Small Claims Filing in Colorado

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Small claims court is where individuals can file certain types of lawsuits that have limited values. Its procedures are simpler than those in a standard court. Lawyers are generally not allowed in small claims court in Colorado, except in a few specific circumstances.

Cases Allowed in Small Claims Court

You may only file certain types of cases in Colorado's small claims court, including but not limited to debt collection or property damage. You may not request damages in excess of $7,500. The small claims court does not have jurisdiction over certain matters, regardless of the amount you are seeking. These include defamation, evictions and criminal claims.

Filing Your Complaint

The Notice, Claim and Summons to Appear for Trial form asks for information about yourself and the defendant:

  • Names, addresses and phone numbers
  • Registered agent's name and contact information if suing a company
  • The dollar amount you are seeking or a description of the property you want returned
  • An explanation of why you believe the defendant owes this to you

When you file your claim, the court clerk sets a trial date and writes it on your form. Your filing fee depends on the value of your claim.

After the Complaint is Filed

The defendant must receive a copy of your complaint at least 15 days before the scheduled trial date. Any adult not involved in the case or related to you or to the defendant may serve the papers. You may also request that the court clerk mail the forms to the defendant by certified mail.

The defendant has until the trial date to file a written answer. If the answer includes a counterclaim, the court may continue or postpone the hearing until a later date. If the counterclaim is outside the small claims court's jurisdiction, the defendant may request that the case be moved to the appropriate court. If the defendant does not file an answer, the court may enter a default judgment in your favor.

Preparing for Your Hearing

You must present your case yourself, without an attorney, so you will want to be well-prepared:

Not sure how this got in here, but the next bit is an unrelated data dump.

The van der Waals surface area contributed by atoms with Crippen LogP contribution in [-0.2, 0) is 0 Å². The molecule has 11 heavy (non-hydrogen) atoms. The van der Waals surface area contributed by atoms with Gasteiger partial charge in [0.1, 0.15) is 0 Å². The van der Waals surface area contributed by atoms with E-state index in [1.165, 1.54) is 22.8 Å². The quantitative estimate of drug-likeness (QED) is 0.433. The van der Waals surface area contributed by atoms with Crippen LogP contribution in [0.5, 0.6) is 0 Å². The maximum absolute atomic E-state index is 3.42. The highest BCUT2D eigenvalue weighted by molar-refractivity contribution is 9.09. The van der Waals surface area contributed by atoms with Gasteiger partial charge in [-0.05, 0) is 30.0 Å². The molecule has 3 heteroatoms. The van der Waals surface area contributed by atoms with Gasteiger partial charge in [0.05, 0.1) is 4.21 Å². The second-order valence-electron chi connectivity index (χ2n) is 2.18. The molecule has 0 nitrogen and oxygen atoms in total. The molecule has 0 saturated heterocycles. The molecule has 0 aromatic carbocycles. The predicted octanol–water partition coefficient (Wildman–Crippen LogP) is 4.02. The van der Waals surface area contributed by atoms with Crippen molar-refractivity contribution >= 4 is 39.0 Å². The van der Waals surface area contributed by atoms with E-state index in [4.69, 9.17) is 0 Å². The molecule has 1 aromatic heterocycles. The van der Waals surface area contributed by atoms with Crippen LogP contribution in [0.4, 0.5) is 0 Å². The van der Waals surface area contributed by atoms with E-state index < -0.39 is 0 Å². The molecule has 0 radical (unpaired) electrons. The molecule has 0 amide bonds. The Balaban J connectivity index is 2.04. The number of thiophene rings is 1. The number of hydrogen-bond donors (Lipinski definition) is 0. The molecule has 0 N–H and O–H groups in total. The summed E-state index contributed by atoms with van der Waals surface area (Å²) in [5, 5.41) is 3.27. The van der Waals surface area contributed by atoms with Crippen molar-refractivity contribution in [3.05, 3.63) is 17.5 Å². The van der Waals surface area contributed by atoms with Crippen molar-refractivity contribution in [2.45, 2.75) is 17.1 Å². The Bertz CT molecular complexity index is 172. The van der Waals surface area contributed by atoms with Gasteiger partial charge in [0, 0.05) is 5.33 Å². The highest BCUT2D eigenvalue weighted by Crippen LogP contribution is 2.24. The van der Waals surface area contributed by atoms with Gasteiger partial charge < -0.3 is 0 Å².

• Gather all your evidence, including items such as pictures, contracts or repair bills. Remember to bring them with you to court.
  • Let witnesses know when and where to attend. Have them subpoenaed to appear if you believe they may not show up.
  • Find out if your court has specific local rules you must follow. For example, some courts require two copies plus the original of all exhibits you intend to present.
  • If you prefer that a judge hear your case instead of a magistrate, file your request at least seven days before your trial date.

Speak clearly and respectfully in court, and listen to what the judge says.

Collecting Your Judgment

If you win and the defendant pays without argument, you can file a Creditor's Satisfaction of Judgment to close the case. If the defendant will not pay, you can request garnishment of his or her wages. This court order diverts a certain percentage of the person's wages directly to you. It could take a few weeks or months to get paid in full.

You may also have other options for collecting your money. A Colorado judgment is valid for a minimum of six years, so you have time to decide which method best serves your needs.

Consulting a Small Claims Attorney

Although small claims court procedures are simplified, the rules can still be confusing. Your case may not qualify for representation by an attorney, but a Colorado small claims lawyer can still help you put together a strong case and advise you how to proceed.

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